By Jan Schultz
The Imperial Republican
Chase County’s Progressive Ag Farm Safety Day hosted 113 youths Monday for a day of learning that may save some lives some day.
That was the goal of the event, said coordinator Chris Tomky. She said children learned how to identify and deal with hazards they may face in an agricultural setting, along with other general safety information.
They gained the information by rotating through 10 different stations set up throughout the Chase County Fairgrounds, with snacks and a lunch in between.
“Over time, we hope that by sharing and applying the lessons learned at safety day, it will help reduce the number of rural children who die or are injured in farm accidents,” Tomky said.
The success of Safety Day, she said, was due in large part to the support of the organizations and volunteers who put on the safety demonstrations.
The youths were divided into groups with leaders, and went from station-to-station.
The stations included:
Fire extinguisher use, Jaws of Life demonstration—Imperial Volunteer Fire Dept. (two sessions)
First aid kids and 911 simulation—Imperial EMS.
Farm equipment dangers—Imperial FFA.
Chemical safety—Crop Production Services.
Gun safety—Nathan Vitosh, 4-H firearm instructor.
Water safety—Imperial police officer Ryan Wisnieski.
Loud noise and hearing loss—Chase County Comm. Hospital hospital trauma team members, Jessica Skomp, RN and Michelle Pursley, RN.
Sun exposure—Sandy O’Neil and Tonya Bush, local educators.
ATV safety—Staff from the University of Nebraska-Kearney.
Staff from Southwest Nebraska Health Dept. were on hand throughout the day making sure youths were safe during the day’s events.
Local church members provided cookies and bars for the participants’ snack times.
Seventy volunteers helped throughout the day, Tomky said.
The monetary funds provided last year by numerous sponsors for the first Ag Safety Day enabled the event to continue this year. Tomky said that shows great commitment to the community and its children.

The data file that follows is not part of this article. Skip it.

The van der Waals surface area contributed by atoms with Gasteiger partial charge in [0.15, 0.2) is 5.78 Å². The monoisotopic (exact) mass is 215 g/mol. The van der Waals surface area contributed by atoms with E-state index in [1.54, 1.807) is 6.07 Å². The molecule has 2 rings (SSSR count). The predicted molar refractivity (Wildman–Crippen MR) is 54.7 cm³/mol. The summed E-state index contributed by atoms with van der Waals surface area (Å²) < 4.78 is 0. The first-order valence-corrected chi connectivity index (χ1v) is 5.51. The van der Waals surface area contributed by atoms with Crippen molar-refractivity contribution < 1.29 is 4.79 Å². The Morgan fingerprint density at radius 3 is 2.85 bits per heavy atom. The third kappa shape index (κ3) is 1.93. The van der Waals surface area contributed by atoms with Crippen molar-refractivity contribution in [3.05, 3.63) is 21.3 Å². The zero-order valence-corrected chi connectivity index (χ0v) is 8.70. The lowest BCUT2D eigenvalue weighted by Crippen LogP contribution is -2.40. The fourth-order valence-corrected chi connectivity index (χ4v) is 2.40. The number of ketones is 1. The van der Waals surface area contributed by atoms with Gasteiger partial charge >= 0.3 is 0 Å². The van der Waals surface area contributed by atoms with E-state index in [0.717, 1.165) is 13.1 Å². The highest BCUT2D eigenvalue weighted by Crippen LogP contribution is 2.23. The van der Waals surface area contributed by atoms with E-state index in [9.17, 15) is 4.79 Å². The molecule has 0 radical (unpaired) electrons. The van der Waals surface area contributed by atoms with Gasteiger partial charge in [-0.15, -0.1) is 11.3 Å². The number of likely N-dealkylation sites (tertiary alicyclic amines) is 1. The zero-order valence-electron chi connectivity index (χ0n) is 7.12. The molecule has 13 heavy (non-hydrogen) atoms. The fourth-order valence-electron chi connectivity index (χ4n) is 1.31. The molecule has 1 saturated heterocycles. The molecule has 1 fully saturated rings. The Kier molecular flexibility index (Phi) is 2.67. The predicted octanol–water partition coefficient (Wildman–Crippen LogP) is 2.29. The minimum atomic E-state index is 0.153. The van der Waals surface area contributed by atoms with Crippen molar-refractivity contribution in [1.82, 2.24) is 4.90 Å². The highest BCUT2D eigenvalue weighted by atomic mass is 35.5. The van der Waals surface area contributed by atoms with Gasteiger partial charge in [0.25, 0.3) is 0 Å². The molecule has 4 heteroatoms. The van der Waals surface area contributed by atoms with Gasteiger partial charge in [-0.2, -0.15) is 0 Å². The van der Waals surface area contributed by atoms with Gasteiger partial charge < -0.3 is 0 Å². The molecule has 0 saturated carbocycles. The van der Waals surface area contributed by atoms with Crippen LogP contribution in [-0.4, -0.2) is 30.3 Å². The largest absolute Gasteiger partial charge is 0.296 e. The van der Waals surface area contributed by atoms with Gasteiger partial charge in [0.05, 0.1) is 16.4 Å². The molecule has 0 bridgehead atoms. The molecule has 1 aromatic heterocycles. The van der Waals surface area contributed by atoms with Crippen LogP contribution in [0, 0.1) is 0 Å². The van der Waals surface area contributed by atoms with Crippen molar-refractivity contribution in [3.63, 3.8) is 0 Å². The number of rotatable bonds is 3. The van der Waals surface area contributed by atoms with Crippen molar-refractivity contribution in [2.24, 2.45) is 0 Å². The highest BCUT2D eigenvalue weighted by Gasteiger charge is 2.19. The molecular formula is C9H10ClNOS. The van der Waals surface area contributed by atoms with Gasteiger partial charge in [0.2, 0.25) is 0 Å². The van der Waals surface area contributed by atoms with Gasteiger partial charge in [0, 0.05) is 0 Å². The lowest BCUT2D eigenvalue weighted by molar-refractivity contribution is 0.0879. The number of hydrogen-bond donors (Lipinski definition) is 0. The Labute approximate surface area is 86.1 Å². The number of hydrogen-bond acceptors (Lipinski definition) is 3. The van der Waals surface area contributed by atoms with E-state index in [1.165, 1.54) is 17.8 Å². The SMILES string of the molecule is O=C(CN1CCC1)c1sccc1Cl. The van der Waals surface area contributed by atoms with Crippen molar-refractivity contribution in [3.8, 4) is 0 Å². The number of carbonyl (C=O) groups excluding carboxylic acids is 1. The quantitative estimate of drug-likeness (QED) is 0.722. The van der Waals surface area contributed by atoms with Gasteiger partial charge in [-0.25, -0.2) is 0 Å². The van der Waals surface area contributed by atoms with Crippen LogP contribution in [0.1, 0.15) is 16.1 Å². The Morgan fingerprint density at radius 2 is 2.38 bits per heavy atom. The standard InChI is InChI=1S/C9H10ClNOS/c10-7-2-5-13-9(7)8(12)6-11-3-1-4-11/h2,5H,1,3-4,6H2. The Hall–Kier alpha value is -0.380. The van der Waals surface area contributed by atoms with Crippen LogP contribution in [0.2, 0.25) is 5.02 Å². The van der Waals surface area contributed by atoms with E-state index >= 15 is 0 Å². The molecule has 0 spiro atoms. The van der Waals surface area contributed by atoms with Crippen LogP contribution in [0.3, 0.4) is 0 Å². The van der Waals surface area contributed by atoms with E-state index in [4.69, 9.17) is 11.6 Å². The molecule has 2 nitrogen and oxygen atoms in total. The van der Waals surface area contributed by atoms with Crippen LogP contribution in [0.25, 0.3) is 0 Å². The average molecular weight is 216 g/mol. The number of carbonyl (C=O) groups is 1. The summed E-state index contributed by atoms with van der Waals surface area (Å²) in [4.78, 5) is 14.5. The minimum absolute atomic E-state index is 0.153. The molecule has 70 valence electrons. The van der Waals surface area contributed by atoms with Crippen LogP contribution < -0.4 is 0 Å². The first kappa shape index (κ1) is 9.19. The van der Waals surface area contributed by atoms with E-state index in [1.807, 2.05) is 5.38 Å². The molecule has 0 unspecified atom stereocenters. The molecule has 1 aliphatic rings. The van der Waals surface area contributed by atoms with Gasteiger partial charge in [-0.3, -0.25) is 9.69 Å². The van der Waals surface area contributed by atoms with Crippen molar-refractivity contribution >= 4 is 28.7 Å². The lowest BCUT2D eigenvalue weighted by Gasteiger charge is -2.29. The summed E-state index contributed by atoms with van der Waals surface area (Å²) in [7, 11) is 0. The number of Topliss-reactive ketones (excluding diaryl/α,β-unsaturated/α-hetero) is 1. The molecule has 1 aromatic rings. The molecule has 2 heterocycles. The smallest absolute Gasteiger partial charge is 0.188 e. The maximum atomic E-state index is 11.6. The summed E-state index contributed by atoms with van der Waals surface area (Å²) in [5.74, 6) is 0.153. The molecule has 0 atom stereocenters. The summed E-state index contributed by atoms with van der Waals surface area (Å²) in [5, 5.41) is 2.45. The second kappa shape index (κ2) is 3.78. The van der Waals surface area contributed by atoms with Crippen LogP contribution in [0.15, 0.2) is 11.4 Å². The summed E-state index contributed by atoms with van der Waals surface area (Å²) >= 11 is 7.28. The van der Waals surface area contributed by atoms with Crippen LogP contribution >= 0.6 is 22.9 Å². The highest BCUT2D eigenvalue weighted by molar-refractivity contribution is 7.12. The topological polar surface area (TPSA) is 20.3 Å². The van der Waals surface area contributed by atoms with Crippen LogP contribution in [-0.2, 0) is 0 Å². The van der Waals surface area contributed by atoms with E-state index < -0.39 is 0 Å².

Tomky said the Chase County 4-H clubs will look at another application for a 2012 Progressive Ag Foundation Safety Day.
Miss Nebraska USA makes appearance at Safety Day
Miss Nebraska USA Belinda Wright, 22, kicked off the day’s events with a short address to the Safety Day participants, leaders and volunteers.
Growing up in Scotia, Neb., she told the youngsters she, too, was from a farming community.
She also had a personal tragedy in her family. While competing at the pageant about a month and a half ago in Las Vegas, her 55-year-old father was killed in a farm accident.
She said they aren’t sure what happened, but he had been fixing fence and was using a skid steer. Her mother found him, she said.
“That’s why I think this day is great,” she said.
“Learning how to be safe and being educated on what you are doing” is important, she said.
Despite the death of her father, she returned to finish competing in the pageant, placed in the top 15 and was named Miss Congeniality.
Wright told the youngsters she has only been competing in pageants for two years.
She is a senior at The University of Nebraska-Lincoln, where she is majoring in clothing and textile design and advertising.